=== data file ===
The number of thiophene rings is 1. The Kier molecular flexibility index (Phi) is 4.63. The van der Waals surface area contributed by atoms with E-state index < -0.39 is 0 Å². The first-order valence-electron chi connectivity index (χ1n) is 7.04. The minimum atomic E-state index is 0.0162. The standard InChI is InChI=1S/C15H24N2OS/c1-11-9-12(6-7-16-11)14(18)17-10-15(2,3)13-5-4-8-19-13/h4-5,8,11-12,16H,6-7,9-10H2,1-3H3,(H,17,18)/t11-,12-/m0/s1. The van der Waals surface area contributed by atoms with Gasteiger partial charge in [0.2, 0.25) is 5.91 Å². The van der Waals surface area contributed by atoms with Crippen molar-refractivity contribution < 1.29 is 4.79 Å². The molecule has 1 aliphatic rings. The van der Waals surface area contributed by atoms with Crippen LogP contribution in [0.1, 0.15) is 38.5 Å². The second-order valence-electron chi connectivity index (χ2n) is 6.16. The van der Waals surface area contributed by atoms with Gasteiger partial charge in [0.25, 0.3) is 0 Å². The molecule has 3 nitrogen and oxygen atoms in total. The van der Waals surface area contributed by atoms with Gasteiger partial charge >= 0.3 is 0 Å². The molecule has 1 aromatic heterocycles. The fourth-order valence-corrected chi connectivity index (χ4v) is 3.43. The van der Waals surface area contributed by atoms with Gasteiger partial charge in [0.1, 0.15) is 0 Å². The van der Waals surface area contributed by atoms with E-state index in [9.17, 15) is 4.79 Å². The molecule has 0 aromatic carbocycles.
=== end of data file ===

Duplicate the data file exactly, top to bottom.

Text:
The number of thiophene rings is 1. The Kier molecular flexibility index (Phi) is 4.63. The van der Waals surface area contributed by atoms with E-state index < -0.39 is 0 Å². The first-order valence-electron chi connectivity index (χ1n) is 7.04. The minimum atomic E-state index is 0.0162. The standard InChI is InChI=1S/C15H24N2OS/c1-11-9-12(6-7-16-11)14(18)17-10-15(2,3)13-5-4-8-19-13/h4-5,8,11-12,16H,6-7,9-10H2,1-3H3,(H,17,18)/t11-,12-/m0/s1. The van der Waals surface area contributed by atoms with Gasteiger partial charge in [0.2, 0.25) is 5.91 Å². The van der Waals surface area contributed by atoms with Crippen molar-refractivity contribution < 1.29 is 4.79 Å². The molecule has 1 aliphatic rings. The van der Waals surface area contributed by atoms with Crippen LogP contribution in [0.1, 0.15) is 38.5 Å². The second-order valence-electron chi connectivity index (χ2n) is 6.16. The van der Waals surface area contributed by atoms with Gasteiger partial charge in [0.25, 0.3) is 0 Å². The molecule has 3 nitrogen and oxygen atoms in total. The van der Waals surface area contributed by atoms with Gasteiger partial charge >= 0.3 is 0 Å². The molecule has 1 aromatic heterocycles. The fourth-order valence-corrected chi connectivity index (χ4v) is 3.43. The van der Waals surface area contributed by atoms with Gasteiger partial charge in [0.1, 0.15) is 0 Å². The van der Waals surface area contributed by atoms with E-state index in [9.17, 15) is 4.79 Å². The molecule has 0 aromatic carbocycles.